Following on from the rather dubious Mayoral election yesterday in Tower Hamlets, some people living on the Isle of Dogs (well, probably just me) might be wondering if we can be cut free from the rest of the Borough and form our own administration.

It’s not as far fetched as it sounds, as in 1970 – the residents of the Isle of Dogs went even further and declared independence from the UK.

Labour councilor Ted Johns declared UDI (Unilateral Declaration of Independence) for the Isle of Dogs because of unsatisfactory amenities for the 10,000 residents. The two swing bridges that gave the only access to the island were blocked.

The 37 year old Johns said, “We have declared UDI and intend to set up our own council,” and, “We can govern ourselves much better than they seem to be doing,” he declared. “They have let the island go to the dogs.”

An Island Council comprising of 30 locals was set up and they threatened to withhold rates from Tower Hamlets and the London Council. The new “Republic” had it’s headquarters in Ted Johns council flat in Skeggs House, Manchester Road.

The new regime lasted less than two weeks, but it made its point and was part of the reason that more efforts were devoted to the regeneration of the Isle of Dogs. Ironically, Ted Johns objected passionately to much of the development, as being fit just for Yuppies and Estate Agents.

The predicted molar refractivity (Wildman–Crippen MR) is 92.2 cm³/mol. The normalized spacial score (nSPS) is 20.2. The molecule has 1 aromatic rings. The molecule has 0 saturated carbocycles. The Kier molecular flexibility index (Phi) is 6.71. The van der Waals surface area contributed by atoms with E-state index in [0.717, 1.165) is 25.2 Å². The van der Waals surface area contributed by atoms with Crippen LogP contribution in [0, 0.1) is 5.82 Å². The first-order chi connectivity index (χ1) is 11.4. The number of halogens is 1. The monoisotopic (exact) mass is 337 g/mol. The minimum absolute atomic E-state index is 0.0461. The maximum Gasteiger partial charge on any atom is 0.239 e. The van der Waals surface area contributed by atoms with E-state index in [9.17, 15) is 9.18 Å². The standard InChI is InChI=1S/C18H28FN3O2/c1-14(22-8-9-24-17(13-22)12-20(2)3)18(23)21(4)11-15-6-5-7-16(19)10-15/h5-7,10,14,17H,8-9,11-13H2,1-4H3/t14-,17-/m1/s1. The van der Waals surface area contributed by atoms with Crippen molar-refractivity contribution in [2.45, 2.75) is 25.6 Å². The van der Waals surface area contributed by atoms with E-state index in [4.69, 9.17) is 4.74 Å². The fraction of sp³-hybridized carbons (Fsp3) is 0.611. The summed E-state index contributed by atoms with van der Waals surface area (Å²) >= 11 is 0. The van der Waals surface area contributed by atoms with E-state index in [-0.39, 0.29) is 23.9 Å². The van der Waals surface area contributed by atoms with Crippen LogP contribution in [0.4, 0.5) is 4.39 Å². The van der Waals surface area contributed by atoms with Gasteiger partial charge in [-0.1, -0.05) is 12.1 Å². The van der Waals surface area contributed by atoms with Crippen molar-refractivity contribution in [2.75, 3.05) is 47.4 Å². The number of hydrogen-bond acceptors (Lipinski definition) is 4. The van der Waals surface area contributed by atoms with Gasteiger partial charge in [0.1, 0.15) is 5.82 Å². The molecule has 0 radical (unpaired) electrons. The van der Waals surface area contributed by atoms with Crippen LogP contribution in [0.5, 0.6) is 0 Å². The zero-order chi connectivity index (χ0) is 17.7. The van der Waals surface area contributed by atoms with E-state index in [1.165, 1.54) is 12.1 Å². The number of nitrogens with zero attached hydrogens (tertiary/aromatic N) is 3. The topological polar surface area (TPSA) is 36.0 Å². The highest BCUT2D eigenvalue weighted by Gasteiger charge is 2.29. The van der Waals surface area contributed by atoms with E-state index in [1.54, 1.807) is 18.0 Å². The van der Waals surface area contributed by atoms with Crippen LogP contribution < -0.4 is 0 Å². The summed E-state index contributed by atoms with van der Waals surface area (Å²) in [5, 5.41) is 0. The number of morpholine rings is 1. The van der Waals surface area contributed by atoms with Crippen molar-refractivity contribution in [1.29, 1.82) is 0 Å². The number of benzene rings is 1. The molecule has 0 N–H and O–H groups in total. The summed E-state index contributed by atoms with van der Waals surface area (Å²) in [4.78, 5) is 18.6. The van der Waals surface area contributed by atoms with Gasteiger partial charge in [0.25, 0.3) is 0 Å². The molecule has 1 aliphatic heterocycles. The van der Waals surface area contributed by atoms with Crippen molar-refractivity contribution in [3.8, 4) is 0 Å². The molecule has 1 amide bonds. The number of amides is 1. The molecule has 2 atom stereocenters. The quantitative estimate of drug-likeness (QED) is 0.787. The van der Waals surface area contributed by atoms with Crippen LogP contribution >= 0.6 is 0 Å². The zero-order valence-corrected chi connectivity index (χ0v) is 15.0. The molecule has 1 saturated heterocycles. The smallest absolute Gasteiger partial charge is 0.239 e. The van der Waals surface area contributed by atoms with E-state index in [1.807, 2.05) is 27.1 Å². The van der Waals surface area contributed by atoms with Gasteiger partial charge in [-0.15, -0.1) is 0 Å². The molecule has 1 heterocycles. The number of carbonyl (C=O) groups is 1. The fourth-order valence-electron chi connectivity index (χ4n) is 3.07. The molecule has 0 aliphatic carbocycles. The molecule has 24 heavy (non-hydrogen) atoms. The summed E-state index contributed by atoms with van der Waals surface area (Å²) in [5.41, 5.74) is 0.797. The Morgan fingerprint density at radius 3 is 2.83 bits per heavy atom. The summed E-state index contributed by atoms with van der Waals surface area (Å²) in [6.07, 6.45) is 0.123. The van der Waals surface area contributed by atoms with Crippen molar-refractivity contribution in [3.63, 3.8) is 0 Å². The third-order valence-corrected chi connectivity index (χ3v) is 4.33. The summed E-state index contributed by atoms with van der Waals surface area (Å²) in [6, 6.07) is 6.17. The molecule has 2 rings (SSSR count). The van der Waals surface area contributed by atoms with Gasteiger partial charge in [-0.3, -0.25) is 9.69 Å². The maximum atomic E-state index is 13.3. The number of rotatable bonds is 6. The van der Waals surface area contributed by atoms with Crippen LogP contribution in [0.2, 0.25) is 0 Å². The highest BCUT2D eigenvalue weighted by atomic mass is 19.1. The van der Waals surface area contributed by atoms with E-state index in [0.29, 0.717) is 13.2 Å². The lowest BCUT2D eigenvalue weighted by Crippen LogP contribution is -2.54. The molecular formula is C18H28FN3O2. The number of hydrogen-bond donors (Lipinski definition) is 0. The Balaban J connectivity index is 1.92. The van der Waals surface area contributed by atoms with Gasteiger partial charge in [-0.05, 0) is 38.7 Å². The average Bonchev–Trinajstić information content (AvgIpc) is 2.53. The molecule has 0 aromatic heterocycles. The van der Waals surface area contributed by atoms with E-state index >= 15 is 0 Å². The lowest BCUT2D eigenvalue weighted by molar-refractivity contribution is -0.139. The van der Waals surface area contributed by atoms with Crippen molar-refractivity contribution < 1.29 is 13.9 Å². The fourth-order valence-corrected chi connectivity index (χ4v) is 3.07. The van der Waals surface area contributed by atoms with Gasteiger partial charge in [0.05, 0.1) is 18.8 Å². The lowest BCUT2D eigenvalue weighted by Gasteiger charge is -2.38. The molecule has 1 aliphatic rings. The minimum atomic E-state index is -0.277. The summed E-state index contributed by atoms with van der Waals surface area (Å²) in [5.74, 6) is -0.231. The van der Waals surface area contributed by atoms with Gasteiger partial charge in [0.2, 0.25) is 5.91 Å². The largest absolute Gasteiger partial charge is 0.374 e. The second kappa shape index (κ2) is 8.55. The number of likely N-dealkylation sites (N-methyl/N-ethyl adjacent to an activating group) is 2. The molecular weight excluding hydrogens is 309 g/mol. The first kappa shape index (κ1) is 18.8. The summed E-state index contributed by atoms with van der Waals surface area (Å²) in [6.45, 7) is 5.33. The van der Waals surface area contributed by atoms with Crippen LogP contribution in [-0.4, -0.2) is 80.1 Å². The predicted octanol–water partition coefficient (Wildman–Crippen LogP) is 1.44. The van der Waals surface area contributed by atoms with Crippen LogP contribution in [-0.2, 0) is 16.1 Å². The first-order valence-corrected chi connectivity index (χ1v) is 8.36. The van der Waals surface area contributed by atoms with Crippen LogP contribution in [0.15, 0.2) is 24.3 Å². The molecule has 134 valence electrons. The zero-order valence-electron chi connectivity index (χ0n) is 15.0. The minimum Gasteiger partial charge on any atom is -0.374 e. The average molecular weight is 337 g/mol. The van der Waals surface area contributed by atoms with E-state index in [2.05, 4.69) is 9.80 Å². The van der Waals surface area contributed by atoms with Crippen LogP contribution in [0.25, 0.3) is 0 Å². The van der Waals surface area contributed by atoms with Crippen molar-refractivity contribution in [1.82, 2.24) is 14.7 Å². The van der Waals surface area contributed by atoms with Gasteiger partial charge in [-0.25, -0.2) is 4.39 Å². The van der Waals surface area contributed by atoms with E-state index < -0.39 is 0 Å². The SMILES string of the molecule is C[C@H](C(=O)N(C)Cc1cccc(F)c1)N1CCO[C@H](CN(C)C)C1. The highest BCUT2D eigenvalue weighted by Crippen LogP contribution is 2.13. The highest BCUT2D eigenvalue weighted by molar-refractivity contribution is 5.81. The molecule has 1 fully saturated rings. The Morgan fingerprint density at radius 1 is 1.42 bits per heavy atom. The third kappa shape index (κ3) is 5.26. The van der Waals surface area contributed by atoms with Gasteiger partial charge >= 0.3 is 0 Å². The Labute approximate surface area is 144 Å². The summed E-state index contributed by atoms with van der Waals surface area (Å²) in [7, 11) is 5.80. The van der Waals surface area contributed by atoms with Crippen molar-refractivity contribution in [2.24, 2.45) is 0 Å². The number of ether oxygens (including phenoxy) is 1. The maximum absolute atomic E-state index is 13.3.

I wonder what he would think if he knew his name is being usurped by a local estate agent on their website to boost their search engine placement?

In a possible echo of the current shambles with the Mayoral election, Ted Johns also threatened to leave the Labour party and set himself up as an independent candidate if his demands for more council housing were not approved. They were, and he remained a life-long Labour loyalist.

Ted Johns died in 2004 – his obituary was published in The Guardian.

And you thought Passport to Pimlico was a comedy movie – just think if you needed a Passport to Canary Wharf ?

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2 Comments

  1. Mile End Resident

    Ted was one of the few in Tower Hamlets whose name will live on as a serious community activist and man of the people – unlike ever such a lot of so-called politiians which have come after.

    It’s nice to see both the UDI and he have got a place in the Museum in Docklands.

    I knew him in the 80s and found him to be a really nice bloke too. It was always a real pleasure to do business with him.

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